Out-Law News 2 min. read

Car insurer's repair costs "cannot be in the public interest", judge says

A major motor insurer has been "boosting profits" beyond the actual costs it incurs carrying out repairs, a County Court judge has said.

In a case at Romford County Court earlier this month Judge Platt found that a subsidiary of RSA Insurance had increased labour costs and made other charges it could not account for before passing the cost onto the insurance company of a driver who caused an accident.

The resulting 25% increase in the cost of the insurance claim "cannot be in the public interest", he said in the judgment.

RSA Insurance said in a statement that it had not acted inappropriately.

Cars damaged in accidents are usually repaired by a garage chosen by the insurance company of the owner of the damaged car with the bill sent to the insurance company of the person who caused the accident.

RSA Insurance passed repair invoices to a wholly-owned subsidiary, RSA Accident Repairs Ltd, which then sent a separate bill to the insurer of the party at fault.

Several insurers have disputed the size of claims they have received from RSA Insurance via its subsidiary, claiming the subsidiary was adding its own charges to the original garage bill which cannot be justified, according to a report on Radio 4's Money Box programme. RSA Insurance is then taking these companies to county courts seeking payments, it said.

Judge Platt said that what RSA Insurance saw as a "perfectly legitimate" method of business was being viewed by these insurance companies as falling "somewhere between very sharp practise and outright fraud".

The Romford County Court case involved RSA Insurance seeking £1,825 for a vehicle repair from the insurer Equity Red Star.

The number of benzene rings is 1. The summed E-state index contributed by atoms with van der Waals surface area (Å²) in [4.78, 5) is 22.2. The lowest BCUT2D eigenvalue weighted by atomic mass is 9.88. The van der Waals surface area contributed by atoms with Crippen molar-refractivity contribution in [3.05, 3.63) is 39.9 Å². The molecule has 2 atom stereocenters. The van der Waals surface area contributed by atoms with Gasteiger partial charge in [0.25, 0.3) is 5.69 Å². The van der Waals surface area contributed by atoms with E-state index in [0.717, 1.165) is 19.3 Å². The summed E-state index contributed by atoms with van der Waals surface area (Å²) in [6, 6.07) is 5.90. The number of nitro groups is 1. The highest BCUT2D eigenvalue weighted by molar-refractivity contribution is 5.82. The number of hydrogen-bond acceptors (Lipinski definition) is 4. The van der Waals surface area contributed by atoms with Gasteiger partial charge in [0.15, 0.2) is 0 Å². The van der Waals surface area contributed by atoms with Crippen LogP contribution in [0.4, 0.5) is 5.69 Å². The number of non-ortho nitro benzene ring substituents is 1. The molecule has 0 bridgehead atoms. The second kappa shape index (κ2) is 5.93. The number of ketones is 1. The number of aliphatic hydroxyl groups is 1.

Judge Platt said that RSA was only entitled to claim £1,542 as that was the original bill submitted by the garage that had carried out the repair.

The labour rate for the repairs had been increased from £36 to £39.50 an hour without explanation and additional charges had been added, the judge said.

"In my judgment the effect of inserting RSA Accident Repairs Ltd as an intermediary simply inflates the ultimate cost by increasing the hourly rate and adding extra charges, one of which I have disallowed in any event as a fabrication, and another as not reasonably incurred," he said.

"If RSA Insurance is correct in its argument there is nothing to stop every insurer adopting the same procedures which, if this case is a typical example, will lead to an overall increase of some 25% in the cost of minor motor repair claims. That cannot be in the public interest."

Several insurers are now refusing to pay out claims submitted to RSA Accident Repairs Ltd unless original receipts are included, Money Box claimed.

"Subrogation is an established element of the UK insurance industry. [It] allows us to drive suppliers to minimise costs, keep control of our expenses, thereby saving our customers money on their premiums," a spokesperson for RSA said.

The insurer started a test case in the High Court earlier this year to "ensure this remains the right approach", it said.

"In the meantime, we have suspended any proceedings currently underway pending the outcome of that case. We reject completely any suggestion that RSA has behaved inappropriately," it said.

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